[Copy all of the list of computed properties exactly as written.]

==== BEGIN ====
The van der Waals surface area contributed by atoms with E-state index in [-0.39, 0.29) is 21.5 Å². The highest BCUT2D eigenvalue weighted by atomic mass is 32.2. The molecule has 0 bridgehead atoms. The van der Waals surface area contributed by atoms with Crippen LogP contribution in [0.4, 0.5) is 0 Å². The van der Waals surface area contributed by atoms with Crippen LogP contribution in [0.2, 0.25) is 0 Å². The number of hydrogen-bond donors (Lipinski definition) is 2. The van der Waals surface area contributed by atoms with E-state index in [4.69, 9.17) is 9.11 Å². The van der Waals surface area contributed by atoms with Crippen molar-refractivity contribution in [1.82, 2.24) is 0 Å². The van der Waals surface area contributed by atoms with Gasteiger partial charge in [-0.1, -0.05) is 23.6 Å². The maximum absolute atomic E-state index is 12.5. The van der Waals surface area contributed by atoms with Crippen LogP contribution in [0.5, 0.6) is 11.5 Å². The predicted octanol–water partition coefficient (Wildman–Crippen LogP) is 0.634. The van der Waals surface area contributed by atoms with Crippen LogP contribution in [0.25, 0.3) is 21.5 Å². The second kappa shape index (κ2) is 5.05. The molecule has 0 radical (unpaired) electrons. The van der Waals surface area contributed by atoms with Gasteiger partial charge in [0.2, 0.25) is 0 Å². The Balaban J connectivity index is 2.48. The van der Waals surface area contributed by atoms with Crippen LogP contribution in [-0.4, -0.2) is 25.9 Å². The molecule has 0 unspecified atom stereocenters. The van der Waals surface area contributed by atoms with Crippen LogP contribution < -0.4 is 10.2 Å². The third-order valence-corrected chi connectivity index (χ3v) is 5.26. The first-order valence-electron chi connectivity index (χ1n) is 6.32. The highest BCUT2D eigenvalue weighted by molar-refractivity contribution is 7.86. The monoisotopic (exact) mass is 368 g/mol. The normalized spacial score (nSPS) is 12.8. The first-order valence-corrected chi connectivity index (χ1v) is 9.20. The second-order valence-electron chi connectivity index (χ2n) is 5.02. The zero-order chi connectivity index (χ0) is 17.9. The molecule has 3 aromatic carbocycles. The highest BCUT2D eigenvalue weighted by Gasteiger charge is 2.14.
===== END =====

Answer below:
The van der Waals surface area contributed by atoms with E-state index in [-0.39, 0.29) is 21.5 Å². The highest BCUT2D eigenvalue weighted by atomic mass is 32.2. The molecule has 0 bridgehead atoms. The van der Waals surface area contributed by atoms with Crippen LogP contribution in [0.4, 0.5) is 0 Å². The van der Waals surface area contributed by atoms with Crippen LogP contribution in [0.2, 0.25) is 0 Å². The number of hydrogen-bond donors (Lipinski definition) is 2. The van der Waals surface area contributed by atoms with E-state index in [4.69, 9.17) is 9.11 Å². The van der Waals surface area contributed by atoms with Crippen molar-refractivity contribution in [1.82, 2.24) is 0 Å². The van der Waals surface area contributed by atoms with Gasteiger partial charge in [-0.1, -0.05) is 23.6 Å². The maximum absolute atomic E-state index is 12.5. The van der Waals surface area contributed by atoms with Crippen LogP contribution in [0.5, 0.6) is 11.5 Å². The predicted octanol–water partition coefficient (Wildman–Crippen LogP) is 0.634. The van der Waals surface area contributed by atoms with Crippen LogP contribution in [0.25, 0.3) is 21.5 Å². The second kappa shape index (κ2) is 5.05. The molecule has 0 radical (unpaired) electrons. The van der Waals surface area contributed by atoms with Gasteiger partial charge in [0.2, 0.25) is 0 Å². The Balaban J connectivity index is 2.48. The van der Waals surface area contributed by atoms with Crippen LogP contribution in [-0.4, -0.2) is 25.9 Å². The molecule has 0 unspecified atom stereocenters. The van der Waals surface area contributed by atoms with Crippen LogP contribution < -0.4 is 10.2 Å². The third-order valence-corrected chi connectivity index (χ3v) is 5.26. The first-order valence-electron chi connectivity index (χ1n) is 6.32. The highest BCUT2D eigenvalue weighted by molar-refractivity contribution is 7.86. The monoisotopic (exact) mass is 368 g/mol. The normalized spacial score (nSPS) is 12.8. The first-order valence-corrected chi connectivity index (χ1v) is 9.20. The second-order valence-electron chi connectivity index (χ2n) is 5.02. The zero-order chi connectivity index (χ0) is 17.9. The molecule has 3 aromatic carbocycles. The highest BCUT2D eigenvalue weighted by Gasteiger charge is 2.14.